want to tell you now is that the man we want is in town. I saw
him last night, or his shadow, which is the same thing. It was in
the house in Eighty-sixth Street,--the house they all think
closed. He came in with a key and--"

"Wait! You have him?"

"No. It's a long story, sir--"

"Tell it!"

The tone was dry. The inspector was evidently disappointed.

"Don't blame me till you hear," said the other. "He is no common
crook. This is how it was: You wanted the suspect's photograph
and a specimen of his writing. I knew no better place to look for
them than in his own room in Mr. Fairbrother's house. I
accordingly got the necessary warrant and late last evening
undertook the job. I went alone I was always an egotistical chap,
more's the pity--and with no further precaution than a passing
explanation to the officer I met at the corner, I hastened up the
block to the rear entrance on Eighty-seventh Street. There are
three doors to the Fairbrother house, as you probably know. Two
on Eighty-sixth Street (the large front one and a small one
connecting directly with the turret stairs), and one on
Eighty-seventh Street. It was to the latter I had a key. I do not
think any one saw me go in. It was raining, and such people as
went by were more concerned in keeping their umbrellas properly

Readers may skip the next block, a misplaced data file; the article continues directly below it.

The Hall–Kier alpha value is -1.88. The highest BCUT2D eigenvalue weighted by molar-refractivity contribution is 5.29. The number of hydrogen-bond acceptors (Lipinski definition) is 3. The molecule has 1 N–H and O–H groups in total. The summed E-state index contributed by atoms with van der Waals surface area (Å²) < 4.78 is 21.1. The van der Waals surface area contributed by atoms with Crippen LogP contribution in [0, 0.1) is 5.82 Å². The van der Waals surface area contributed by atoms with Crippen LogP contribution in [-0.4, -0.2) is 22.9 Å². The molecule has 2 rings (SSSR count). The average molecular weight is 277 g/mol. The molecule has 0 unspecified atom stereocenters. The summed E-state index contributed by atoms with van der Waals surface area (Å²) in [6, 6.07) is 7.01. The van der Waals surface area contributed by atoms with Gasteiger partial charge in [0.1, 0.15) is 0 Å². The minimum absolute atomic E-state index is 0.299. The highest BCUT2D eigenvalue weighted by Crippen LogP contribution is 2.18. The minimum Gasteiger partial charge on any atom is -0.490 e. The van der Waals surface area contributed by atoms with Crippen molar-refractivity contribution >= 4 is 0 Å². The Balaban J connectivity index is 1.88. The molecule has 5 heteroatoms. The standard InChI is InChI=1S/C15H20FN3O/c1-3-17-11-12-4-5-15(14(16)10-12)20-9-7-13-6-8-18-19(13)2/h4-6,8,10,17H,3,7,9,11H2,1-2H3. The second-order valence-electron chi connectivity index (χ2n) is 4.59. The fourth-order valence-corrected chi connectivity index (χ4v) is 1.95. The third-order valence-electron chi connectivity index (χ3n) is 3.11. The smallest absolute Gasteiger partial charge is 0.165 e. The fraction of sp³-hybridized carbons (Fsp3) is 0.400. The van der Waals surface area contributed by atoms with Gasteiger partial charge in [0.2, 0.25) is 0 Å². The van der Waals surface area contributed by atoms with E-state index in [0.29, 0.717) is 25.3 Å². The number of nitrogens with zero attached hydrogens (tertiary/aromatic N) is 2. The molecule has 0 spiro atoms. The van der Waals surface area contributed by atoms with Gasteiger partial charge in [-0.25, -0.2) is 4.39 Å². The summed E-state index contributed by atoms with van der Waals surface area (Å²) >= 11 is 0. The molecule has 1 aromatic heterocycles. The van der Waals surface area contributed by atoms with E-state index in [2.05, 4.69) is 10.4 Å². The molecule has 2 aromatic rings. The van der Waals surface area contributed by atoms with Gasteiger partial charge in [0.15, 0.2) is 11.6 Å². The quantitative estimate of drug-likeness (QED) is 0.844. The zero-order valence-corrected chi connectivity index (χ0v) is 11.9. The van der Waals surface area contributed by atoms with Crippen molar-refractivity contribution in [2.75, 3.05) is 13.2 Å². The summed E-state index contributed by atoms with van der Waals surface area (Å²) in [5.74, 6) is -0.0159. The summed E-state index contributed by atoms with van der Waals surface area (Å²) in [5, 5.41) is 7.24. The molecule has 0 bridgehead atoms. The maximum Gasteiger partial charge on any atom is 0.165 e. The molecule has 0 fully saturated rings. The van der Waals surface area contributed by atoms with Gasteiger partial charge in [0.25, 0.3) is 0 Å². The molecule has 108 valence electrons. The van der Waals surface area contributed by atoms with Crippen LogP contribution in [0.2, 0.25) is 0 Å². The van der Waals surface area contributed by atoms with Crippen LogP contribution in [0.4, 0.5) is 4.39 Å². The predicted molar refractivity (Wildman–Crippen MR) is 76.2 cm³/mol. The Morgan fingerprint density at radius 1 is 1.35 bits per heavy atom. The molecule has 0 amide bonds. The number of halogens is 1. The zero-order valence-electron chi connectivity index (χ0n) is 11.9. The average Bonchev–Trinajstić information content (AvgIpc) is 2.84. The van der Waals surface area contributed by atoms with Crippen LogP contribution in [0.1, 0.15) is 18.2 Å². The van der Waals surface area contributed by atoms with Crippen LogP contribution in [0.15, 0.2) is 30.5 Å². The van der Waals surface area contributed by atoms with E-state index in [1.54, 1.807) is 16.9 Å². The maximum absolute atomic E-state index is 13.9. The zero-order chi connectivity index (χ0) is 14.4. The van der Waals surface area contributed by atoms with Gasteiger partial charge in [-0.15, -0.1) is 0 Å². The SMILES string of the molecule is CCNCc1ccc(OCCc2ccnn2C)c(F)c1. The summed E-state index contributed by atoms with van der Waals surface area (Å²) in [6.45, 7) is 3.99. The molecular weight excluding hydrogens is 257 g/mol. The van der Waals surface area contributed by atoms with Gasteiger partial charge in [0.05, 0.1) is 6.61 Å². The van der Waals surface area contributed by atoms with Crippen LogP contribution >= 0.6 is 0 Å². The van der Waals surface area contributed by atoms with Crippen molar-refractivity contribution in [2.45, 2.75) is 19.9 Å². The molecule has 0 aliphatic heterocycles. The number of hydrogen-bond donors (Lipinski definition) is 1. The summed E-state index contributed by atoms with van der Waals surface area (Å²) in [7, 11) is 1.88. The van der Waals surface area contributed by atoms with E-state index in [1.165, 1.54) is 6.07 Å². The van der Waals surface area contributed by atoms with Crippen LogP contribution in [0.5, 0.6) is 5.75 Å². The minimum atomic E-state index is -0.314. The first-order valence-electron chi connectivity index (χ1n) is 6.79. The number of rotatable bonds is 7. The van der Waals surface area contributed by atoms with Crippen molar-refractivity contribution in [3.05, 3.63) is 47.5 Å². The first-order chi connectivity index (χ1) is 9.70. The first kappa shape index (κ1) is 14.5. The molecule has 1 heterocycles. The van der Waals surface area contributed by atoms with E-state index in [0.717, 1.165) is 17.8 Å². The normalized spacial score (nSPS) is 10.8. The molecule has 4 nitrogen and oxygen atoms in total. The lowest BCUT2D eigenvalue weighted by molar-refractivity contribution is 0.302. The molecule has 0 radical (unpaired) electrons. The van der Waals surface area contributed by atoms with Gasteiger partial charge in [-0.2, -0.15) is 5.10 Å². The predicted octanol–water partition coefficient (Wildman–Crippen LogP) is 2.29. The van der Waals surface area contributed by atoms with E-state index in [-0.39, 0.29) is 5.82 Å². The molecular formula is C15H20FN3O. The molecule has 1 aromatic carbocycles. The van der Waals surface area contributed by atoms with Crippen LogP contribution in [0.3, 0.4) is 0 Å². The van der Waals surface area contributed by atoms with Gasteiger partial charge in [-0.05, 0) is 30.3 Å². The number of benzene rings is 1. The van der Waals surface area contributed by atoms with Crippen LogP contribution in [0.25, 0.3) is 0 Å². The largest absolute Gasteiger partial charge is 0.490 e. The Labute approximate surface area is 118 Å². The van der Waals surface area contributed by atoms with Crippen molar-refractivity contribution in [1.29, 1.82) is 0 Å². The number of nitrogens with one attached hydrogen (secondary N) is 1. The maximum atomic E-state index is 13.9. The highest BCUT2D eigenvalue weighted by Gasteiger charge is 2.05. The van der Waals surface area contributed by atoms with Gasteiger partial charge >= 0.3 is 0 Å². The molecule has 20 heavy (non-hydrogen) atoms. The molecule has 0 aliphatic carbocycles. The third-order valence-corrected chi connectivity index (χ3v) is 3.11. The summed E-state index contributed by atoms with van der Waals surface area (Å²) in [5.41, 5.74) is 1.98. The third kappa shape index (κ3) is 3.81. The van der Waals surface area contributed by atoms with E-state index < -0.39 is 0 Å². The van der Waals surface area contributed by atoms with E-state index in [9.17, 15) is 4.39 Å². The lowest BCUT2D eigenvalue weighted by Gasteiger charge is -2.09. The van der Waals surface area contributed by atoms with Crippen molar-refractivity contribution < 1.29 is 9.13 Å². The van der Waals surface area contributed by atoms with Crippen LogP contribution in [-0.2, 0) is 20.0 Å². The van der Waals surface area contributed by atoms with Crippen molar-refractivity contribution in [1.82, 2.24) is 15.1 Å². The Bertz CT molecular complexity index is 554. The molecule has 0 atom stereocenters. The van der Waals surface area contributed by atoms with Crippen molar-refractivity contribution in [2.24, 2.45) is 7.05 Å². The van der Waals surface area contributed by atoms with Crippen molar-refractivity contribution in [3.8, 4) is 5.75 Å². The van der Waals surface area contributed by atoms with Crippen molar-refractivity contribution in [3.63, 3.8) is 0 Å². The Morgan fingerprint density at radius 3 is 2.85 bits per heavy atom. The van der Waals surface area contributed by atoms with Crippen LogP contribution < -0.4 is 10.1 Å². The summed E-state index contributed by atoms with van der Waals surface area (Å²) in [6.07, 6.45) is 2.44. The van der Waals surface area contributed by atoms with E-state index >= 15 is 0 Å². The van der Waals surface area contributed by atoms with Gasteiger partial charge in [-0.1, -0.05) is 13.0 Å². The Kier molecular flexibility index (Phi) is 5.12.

over their heads than in watching men skulking about in doorways.

"I got in, then, all right, and, being careful to close the door
behind me, went up the first short flight of steps to what I knew
must be the main hall. I had been given a plan of the interior,
and I had studied it more or less before starting out, but I knew
that I should get lost if I did not keep to the rear staircase,
at the top of which I expected to find the steward's room. There
was a faint light in the house, in spite of its closed shutters
and tightly-drawn shades; and, having a certain dread of using my
torch, knowing my weakness for pretty things and how hard it
would be for me to pass so many fine rooms without looking in, I
made my way up stairs, with no other guide than the hand-rail.
When I had reached what I took to be the third floor I stopped.
Finding it very dark, I first listened--a natural instinct with
us--then I lit up and looked about me.

"I was in a large hall, empty as a vault and almost as desolate.
Blank doors met my eyes in all directions, with here and there an